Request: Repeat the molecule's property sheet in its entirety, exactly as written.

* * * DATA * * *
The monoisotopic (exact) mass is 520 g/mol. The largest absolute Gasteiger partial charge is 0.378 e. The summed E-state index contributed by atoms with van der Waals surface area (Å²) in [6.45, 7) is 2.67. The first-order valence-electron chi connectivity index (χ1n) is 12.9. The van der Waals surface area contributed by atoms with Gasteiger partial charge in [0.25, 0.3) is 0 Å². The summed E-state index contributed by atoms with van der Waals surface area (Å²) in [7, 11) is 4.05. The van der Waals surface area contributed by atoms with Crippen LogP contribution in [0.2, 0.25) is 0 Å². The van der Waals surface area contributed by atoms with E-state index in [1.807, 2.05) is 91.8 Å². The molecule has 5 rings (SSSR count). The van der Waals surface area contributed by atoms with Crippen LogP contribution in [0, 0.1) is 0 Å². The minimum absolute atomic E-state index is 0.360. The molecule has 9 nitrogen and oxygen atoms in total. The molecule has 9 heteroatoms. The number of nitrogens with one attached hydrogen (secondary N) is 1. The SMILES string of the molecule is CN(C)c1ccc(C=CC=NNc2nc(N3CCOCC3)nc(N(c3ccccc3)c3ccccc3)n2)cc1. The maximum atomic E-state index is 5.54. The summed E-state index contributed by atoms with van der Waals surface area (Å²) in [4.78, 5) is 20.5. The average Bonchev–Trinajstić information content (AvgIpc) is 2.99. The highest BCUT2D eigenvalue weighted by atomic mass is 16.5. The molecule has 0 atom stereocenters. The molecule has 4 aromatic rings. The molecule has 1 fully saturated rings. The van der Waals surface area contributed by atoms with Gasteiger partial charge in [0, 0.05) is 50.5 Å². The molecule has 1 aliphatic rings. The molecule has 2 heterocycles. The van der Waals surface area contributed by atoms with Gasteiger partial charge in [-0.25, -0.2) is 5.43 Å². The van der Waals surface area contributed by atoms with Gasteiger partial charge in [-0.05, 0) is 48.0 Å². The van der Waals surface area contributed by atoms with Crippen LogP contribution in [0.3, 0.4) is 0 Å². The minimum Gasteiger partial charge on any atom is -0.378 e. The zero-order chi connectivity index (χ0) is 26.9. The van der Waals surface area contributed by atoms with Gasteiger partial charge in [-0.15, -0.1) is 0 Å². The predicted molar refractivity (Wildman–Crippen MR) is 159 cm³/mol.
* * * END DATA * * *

The monoisotopic (exact) mass is 520 g/mol. The largest absolute Gasteiger partial charge is 0.378 e. The summed E-state index contributed by atoms with van der Waals surface area (Å²) in [6.45, 7) is 2.67. The first-order valence-electron chi connectivity index (χ1n) is 12.9. The van der Waals surface area contributed by atoms with Gasteiger partial charge in [0.25, 0.3) is 0 Å². The summed E-state index contributed by atoms with van der Waals surface area (Å²) in [7, 11) is 4.05. The van der Waals surface area contributed by atoms with Crippen LogP contribution in [0.2, 0.25) is 0 Å². The van der Waals surface area contributed by atoms with E-state index in [1.807, 2.05) is 91.8 Å². The molecule has 5 rings (SSSR count). The van der Waals surface area contributed by atoms with Crippen LogP contribution in [0, 0.1) is 0 Å². The minimum absolute atomic E-state index is 0.360. The molecule has 9 nitrogen and oxygen atoms in total. The molecule has 9 heteroatoms. The number of nitrogens with one attached hydrogen (secondary N) is 1. The SMILES string of the molecule is CN(C)c1ccc(C=CC=NNc2nc(N3CCOCC3)nc(N(c3ccccc3)c3ccccc3)n2)cc1. The maximum atomic E-state index is 5.54. The summed E-state index contributed by atoms with van der Waals surface area (Å²) in [4.78, 5) is 20.5. The average Bonchev–Trinajstić information content (AvgIpc) is 2.99. The highest BCUT2D eigenvalue weighted by atomic mass is 16.5. The molecule has 0 atom stereocenters. The molecule has 4 aromatic rings. The molecule has 1 fully saturated rings. The van der Waals surface area contributed by atoms with Gasteiger partial charge in [0, 0.05) is 50.5 Å². The molecule has 1 aliphatic rings. The molecule has 2 heterocycles. The van der Waals surface area contributed by atoms with Gasteiger partial charge in [-0.25, -0.2) is 5.43 Å². The van der Waals surface area contributed by atoms with Gasteiger partial charge in [-0.05, 0) is 48.0 Å². The van der Waals surface area contributed by atoms with Crippen LogP contribution in [0.3, 0.4) is 0 Å². The minimum Gasteiger partial charge on any atom is -0.378 e. The zero-order chi connectivity index (χ0) is 26.9. The van der Waals surface area contributed by atoms with Gasteiger partial charge in [-0.15, -0.1) is 0 Å². The predicted molar refractivity (Wildman–Crippen MR) is 159 cm³/mol.